BRUSSELS ( Associated Press) — Club Super League suffered a setback Thursday after the European Union’s advocate general issued a non-binding opinion in favor of UEFA and FIFA.
General Counsel Athanasios Rantos has dealt a blow to the promoters of the Super League, who are trying to break the traditional model of the European tournament.
Rantos proposed that the European Court of Justice consider that the FIFA and UEFA rules, according to which the Super League project would be subject to prior authorisation, are compatible with European competition laws.
While organizers can create a separate competition outside UEFA and FIFA, they cannot continue to play matches sanctioned by UEFA and FIFA without their approval, Rantos said.
In general, general counsels provide legal guidance to CEJs. His opinion is not binding on the Luxembourg-based court, but his instructions are followed in most cases.
Rantos acknowledged that UEFA and FIFA could restrict competitors’ European football tournament organization market access. However, it insisted that “this fact, if established, does not clearly mean that these rules are intended to restrict competition.”
UEFA welcomed the recommendation “with pleasure” and said it was “an encouraging step towards preserving the current dynamic and democratic governance structure of the European football pyramid.”
Rantos’ opinion, UEFA said, reinforces the federations’ role in “protecting the game, defending the fundamental principles of sporting merit and open access among all our members, as well as uniting football with responsibility and solidarity”. Is.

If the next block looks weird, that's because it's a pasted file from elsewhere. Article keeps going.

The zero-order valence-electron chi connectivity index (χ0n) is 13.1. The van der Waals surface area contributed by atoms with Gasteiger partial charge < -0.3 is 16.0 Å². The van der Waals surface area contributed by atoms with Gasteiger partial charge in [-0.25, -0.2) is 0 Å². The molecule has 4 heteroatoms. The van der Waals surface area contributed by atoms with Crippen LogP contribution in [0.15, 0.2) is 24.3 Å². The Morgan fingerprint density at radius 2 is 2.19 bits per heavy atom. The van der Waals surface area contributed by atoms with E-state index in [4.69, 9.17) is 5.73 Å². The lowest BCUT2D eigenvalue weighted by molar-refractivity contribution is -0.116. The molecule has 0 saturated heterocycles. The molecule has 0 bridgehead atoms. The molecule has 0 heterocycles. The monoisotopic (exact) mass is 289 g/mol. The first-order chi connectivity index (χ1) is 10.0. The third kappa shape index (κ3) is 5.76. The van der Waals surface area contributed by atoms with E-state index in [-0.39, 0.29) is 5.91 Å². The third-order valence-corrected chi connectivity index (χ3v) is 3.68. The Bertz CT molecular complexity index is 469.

The Association of European Clubs, which represents the continent’s top football clubs, also welcomed Rantos’ recommendation, saying “it was a clear rejection of some attempts to undermine the foundations and historical legacy of football.” European for the majority”.
The matter was taken up for hearing in July after the Super League failed to start in April 2021. The company, made up of 12 rogue clubs – now led by Real Madrid, Barcelona and Juventus Turin – took legal action and a court in Madrid asked the Court of Justice to rule on the issues of EU law.
The clubs accused UEFA of an alleged abuse of market dominance by exercising control of football competitions in breach of European law.
In its defence, UEFA claimed that it protects sport’s special place in European society by opening pyramid-shaped competitions to all and funding grassroots football.
Rogue clubs in England, Spain and Italy came under heavy criticism when they presented their plans for an almost-closed alternative to the UEFA Champions League last year. UEFA president Aleksandar Ceferin labeled club officials “snakes” and “liars” and threatened to ban players from Super League clubs.
The solicitor general said the court should also decide that European competition law does not prohibit FIFA, UEFA, their member associations or other national leagues “from threatening sanctions against clubs affiliated with those associations when those clubs enter a new competition”. participate in a project to create competition that would jeopardize the legitimate objectives of the associations of which they are members.
A final decision is expected next year. This is the most anticipated sports court decision since the so-called Bosman case in 1995. That case changed the transfer system in the world of football, increasing the wages of frontline players and ultimately sharpening the income and competition gap between wealthier clubs. And the rest.
Graham Dunbar in Doha, Qatar contributed to this report.